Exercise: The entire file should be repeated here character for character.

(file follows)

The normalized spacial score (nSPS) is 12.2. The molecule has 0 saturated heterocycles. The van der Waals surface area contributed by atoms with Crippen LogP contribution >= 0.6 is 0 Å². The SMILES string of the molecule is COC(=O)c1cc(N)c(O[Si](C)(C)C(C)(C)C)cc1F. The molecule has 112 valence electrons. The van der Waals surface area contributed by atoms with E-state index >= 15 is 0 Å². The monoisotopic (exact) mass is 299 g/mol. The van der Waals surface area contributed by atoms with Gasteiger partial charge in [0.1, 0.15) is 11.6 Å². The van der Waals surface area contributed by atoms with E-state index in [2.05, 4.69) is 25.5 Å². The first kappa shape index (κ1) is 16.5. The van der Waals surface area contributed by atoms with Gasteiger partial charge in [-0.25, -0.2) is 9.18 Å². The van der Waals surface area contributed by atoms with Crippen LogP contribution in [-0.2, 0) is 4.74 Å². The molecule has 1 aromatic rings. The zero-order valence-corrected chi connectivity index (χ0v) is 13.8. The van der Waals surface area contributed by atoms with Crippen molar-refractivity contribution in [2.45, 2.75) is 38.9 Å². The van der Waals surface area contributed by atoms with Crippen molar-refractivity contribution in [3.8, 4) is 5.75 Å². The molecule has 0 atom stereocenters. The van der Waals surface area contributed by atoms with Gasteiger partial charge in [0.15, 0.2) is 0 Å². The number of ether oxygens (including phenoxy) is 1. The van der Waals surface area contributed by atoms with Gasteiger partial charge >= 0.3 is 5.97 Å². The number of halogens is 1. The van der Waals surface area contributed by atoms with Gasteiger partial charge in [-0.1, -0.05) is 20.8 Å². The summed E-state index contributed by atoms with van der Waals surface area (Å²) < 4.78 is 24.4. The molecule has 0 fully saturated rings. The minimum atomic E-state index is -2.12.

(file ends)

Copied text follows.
The normalized spacial score (nSPS) is 12.2. The molecule has 0 saturated heterocycles. The van der Waals surface area contributed by atoms with Crippen LogP contribution >= 0.6 is 0 Å². The SMILES string of the molecule is COC(=O)c1cc(N)c(O[Si](C)(C)C(C)(C)C)cc1F. The molecule has 112 valence electrons. The van der Waals surface area contributed by atoms with E-state index >= 15 is 0 Å². The monoisotopic (exact) mass is 299 g/mol. The van der Waals surface area contributed by atoms with Gasteiger partial charge in [0.1, 0.15) is 11.6 Å². The van der Waals surface area contributed by atoms with E-state index in [2.05, 4.69) is 25.5 Å². The first kappa shape index (κ1) is 16.5. The van der Waals surface area contributed by atoms with Gasteiger partial charge in [-0.25, -0.2) is 9.18 Å². The van der Waals surface area contributed by atoms with Crippen LogP contribution in [-0.2, 0) is 4.74 Å². The molecule has 1 aromatic rings. The zero-order valence-corrected chi connectivity index (χ0v) is 13.8. The van der Waals surface area contributed by atoms with Crippen molar-refractivity contribution in [2.45, 2.75) is 38.9 Å². The van der Waals surface area contributed by atoms with Crippen molar-refractivity contribution in [3.8, 4) is 5.75 Å². The molecule has 0 atom stereocenters. The van der Waals surface area contributed by atoms with Gasteiger partial charge in [0.15, 0.2) is 0 Å². The number of ether oxygens (including phenoxy) is 1. The van der Waals surface area contributed by atoms with Gasteiger partial charge >= 0.3 is 5.97 Å². The number of halogens is 1. The van der Waals surface area contributed by atoms with Gasteiger partial charge in [-0.1, -0.05) is 20.8 Å². The summed E-state index contributed by atoms with van der Waals surface area (Å²) < 4.78 is 24.4. The molecule has 0 fully saturated rings. The minimum atomic E-state index is -2.12.